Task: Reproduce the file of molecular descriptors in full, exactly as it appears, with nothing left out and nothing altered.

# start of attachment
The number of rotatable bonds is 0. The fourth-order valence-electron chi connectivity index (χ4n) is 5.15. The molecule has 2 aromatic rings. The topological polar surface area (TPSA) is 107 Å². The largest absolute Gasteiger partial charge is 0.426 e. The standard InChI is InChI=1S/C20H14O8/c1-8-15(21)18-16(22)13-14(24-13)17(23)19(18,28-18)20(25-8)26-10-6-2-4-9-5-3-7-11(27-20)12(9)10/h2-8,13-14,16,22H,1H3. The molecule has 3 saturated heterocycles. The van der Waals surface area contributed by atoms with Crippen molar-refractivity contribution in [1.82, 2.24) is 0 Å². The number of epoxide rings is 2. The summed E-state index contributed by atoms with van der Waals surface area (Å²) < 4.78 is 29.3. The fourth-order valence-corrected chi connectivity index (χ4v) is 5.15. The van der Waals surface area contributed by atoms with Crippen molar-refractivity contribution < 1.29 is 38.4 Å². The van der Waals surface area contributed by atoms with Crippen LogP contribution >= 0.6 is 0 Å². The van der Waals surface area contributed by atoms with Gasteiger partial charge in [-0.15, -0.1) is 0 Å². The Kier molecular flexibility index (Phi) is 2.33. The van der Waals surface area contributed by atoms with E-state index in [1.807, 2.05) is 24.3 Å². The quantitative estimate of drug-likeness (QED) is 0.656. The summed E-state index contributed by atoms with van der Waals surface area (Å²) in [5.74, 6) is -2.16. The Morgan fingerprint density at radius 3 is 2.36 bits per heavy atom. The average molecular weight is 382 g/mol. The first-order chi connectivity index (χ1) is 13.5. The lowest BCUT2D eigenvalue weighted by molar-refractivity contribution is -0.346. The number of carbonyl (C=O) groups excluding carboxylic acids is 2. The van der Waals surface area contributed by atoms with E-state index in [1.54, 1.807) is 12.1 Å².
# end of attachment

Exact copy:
The number of rotatable bonds is 0. The fourth-order valence-electron chi connectivity index (χ4n) is 5.15. The molecule has 2 aromatic rings. The topological polar surface area (TPSA) is 107 Å². The largest absolute Gasteiger partial charge is 0.426 e. The standard InChI is InChI=1S/C20H14O8/c1-8-15(21)18-16(22)13-14(24-13)17(23)19(18,28-18)20(25-8)26-10-6-2-4-9-5-3-7-11(27-20)12(9)10/h2-8,13-14,16,22H,1H3. The molecule has 3 saturated heterocycles. The van der Waals surface area contributed by atoms with Crippen molar-refractivity contribution in [1.82, 2.24) is 0 Å². The number of epoxide rings is 2. The summed E-state index contributed by atoms with van der Waals surface area (Å²) < 4.78 is 29.3. The fourth-order valence-corrected chi connectivity index (χ4v) is 5.15. The van der Waals surface area contributed by atoms with Crippen molar-refractivity contribution < 1.29 is 38.4 Å². The van der Waals surface area contributed by atoms with Crippen LogP contribution >= 0.6 is 0 Å². The van der Waals surface area contributed by atoms with Gasteiger partial charge in [-0.15, -0.1) is 0 Å². The Kier molecular flexibility index (Phi) is 2.33. The van der Waals surface area contributed by atoms with E-state index in [1.807, 2.05) is 24.3 Å². The quantitative estimate of drug-likeness (QED) is 0.656. The summed E-state index contributed by atoms with van der Waals surface area (Å²) in [5.74, 6) is -2.16. The Morgan fingerprint density at radius 3 is 2.36 bits per heavy atom. The average molecular weight is 382 g/mol. The first-order chi connectivity index (χ1) is 13.5. The lowest BCUT2D eigenvalue weighted by molar-refractivity contribution is -0.346. The number of carbonyl (C=O) groups excluding carboxylic acids is 2. The van der Waals surface area contributed by atoms with E-state index in [1.54, 1.807) is 12.1 Å².